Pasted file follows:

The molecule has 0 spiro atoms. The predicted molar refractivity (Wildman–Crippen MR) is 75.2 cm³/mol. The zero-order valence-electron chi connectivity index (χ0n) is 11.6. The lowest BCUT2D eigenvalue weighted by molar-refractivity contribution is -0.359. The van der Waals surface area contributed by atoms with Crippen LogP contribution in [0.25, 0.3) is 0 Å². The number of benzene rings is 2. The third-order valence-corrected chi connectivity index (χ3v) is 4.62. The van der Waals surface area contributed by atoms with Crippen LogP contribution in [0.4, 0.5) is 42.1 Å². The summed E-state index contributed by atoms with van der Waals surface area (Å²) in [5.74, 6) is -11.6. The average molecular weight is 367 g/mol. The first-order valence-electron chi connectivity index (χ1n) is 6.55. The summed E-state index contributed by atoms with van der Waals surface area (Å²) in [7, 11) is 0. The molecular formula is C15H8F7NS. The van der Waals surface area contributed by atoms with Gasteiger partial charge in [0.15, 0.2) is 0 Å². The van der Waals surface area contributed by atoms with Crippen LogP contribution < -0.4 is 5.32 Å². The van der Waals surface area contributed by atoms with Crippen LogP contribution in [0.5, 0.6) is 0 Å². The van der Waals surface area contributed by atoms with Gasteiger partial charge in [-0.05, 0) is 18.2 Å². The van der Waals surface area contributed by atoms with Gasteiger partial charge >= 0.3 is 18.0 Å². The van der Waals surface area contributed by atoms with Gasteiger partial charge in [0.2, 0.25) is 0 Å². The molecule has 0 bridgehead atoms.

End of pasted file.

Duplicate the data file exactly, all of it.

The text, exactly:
The molecule has 0 spiro atoms. The predicted molar refractivity (Wildman–Crippen MR) is 75.2 cm³/mol. The zero-order valence-electron chi connectivity index (χ0n) is 11.6. The lowest BCUT2D eigenvalue weighted by molar-refractivity contribution is -0.359. The van der Waals surface area contributed by atoms with Crippen LogP contribution in [0.25, 0.3) is 0 Å². The number of benzene rings is 2. The third-order valence-corrected chi connectivity index (χ3v) is 4.62. The van der Waals surface area contributed by atoms with Crippen LogP contribution in [0.4, 0.5) is 42.1 Å². The summed E-state index contributed by atoms with van der Waals surface area (Å²) in [5.74, 6) is -11.6. The average molecular weight is 367 g/mol. The first-order valence-electron chi connectivity index (χ1n) is 6.55. The summed E-state index contributed by atoms with van der Waals surface area (Å²) in [7, 11) is 0. The molecular formula is C15H8F7NS. The van der Waals surface area contributed by atoms with Gasteiger partial charge in [0.15, 0.2) is 0 Å². The van der Waals surface area contributed by atoms with Crippen LogP contribution < -0.4 is 5.32 Å². The van der Waals surface area contributed by atoms with Crippen LogP contribution in [0.5, 0.6) is 0 Å². The van der Waals surface area contributed by atoms with Gasteiger partial charge in [-0.05, 0) is 18.2 Å². The van der Waals surface area contributed by atoms with Gasteiger partial charge >= 0.3 is 18.0 Å². The van der Waals surface area contributed by atoms with Gasteiger partial charge in [0.2, 0.25) is 0 Å². The molecule has 0 bridgehead atoms.